This instrument moves only in the plane of the meridian on a horizontal east and west axis, and is used to determine the right ascensions and declinations of stars.
Formerly attempts were made to determine parallaxes by measuring changes in the absolute right ascensions and declinations of the stars from observations with the meridian circle.
The large differences between these results, derived from the same material, depend mainly on the different systematic corrections applied by each astronomer to the declinations of Bradley.
Since the transit circle is preferable to the equatorial for such observations wherein great accuracy is required, the declination and hour circles of an equatorial are employed, not for the determination of the right ascensions and declinations of celestial objects, but for directing the telescope with ease and certainty to any object situated in an approximately known position, and which may or may not be visible to the naked eye, or to define approximately the position of an unknown object.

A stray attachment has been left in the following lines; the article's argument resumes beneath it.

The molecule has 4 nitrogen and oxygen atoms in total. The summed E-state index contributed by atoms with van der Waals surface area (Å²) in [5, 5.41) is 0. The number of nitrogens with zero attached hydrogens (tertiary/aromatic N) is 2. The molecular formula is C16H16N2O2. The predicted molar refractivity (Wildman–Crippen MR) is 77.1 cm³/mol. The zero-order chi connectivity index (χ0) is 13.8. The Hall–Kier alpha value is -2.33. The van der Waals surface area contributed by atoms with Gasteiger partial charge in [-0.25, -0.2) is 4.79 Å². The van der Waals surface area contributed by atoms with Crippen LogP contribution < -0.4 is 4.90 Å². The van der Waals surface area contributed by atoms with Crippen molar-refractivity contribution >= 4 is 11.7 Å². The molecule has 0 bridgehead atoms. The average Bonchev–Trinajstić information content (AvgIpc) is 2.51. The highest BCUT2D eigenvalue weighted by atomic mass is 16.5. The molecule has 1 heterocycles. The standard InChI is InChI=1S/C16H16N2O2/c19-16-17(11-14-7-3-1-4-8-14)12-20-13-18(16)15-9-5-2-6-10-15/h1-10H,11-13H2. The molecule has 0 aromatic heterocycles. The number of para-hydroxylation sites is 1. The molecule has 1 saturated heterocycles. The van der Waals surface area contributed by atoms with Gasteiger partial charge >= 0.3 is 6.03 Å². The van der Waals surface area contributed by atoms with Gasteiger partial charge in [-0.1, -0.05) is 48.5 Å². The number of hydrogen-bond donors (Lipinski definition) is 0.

Thus, any fixed telescope directed towards the mirror of a properly adjusted coelostat in motion will show all the stars in the field of view at rest; or, by rotating the polar axis independently of the clockwork, the observer can pass in review all the stars visible above the horizon whose declinations come within the limits of his original field of view.